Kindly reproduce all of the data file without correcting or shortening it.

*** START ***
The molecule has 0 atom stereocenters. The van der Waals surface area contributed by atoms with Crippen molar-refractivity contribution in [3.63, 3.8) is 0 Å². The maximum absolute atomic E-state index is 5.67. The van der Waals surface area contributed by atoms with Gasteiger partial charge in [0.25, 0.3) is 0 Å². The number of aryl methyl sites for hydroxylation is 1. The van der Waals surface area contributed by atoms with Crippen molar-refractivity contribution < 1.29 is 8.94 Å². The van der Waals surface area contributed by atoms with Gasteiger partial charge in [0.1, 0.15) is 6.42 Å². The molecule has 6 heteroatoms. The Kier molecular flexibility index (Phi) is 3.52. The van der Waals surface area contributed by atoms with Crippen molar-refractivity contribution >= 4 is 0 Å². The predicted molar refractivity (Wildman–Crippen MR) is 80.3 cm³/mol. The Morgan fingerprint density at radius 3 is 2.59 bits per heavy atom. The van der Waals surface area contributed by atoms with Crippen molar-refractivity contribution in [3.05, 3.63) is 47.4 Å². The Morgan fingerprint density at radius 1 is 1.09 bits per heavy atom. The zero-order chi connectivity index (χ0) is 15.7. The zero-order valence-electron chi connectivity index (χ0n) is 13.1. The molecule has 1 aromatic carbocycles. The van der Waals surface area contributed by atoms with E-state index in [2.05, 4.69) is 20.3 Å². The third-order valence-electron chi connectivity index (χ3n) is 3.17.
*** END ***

The molecule has 0 atom stereocenters. The van der Waals surface area contributed by atoms with Crippen molar-refractivity contribution in [3.63, 3.8) is 0 Å². The maximum absolute atomic E-state index is 5.67. The van der Waals surface area contributed by atoms with Gasteiger partial charge in [0.25, 0.3) is 0 Å². The number of aryl methyl sites for hydroxylation is 1. The van der Waals surface area contributed by atoms with Crippen molar-refractivity contribution < 1.29 is 8.94 Å². The van der Waals surface area contributed by atoms with Gasteiger partial charge in [0.1, 0.15) is 6.42 Å². The molecule has 6 heteroatoms. The Kier molecular flexibility index (Phi) is 3.52. The van der Waals surface area contributed by atoms with Crippen molar-refractivity contribution >= 4 is 0 Å². The predicted molar refractivity (Wildman–Crippen MR) is 80.3 cm³/mol. The Morgan fingerprint density at radius 3 is 2.59 bits per heavy atom. The van der Waals surface area contributed by atoms with Crippen molar-refractivity contribution in [3.05, 3.63) is 47.4 Å². The Morgan fingerprint density at radius 1 is 1.09 bits per heavy atom. The zero-order chi connectivity index (χ0) is 15.7. The zero-order valence-electron chi connectivity index (χ0n) is 13.1. The molecule has 1 aromatic carbocycles. The van der Waals surface area contributed by atoms with E-state index in [2.05, 4.69) is 20.3 Å². The third-order valence-electron chi connectivity index (χ3n) is 3.17.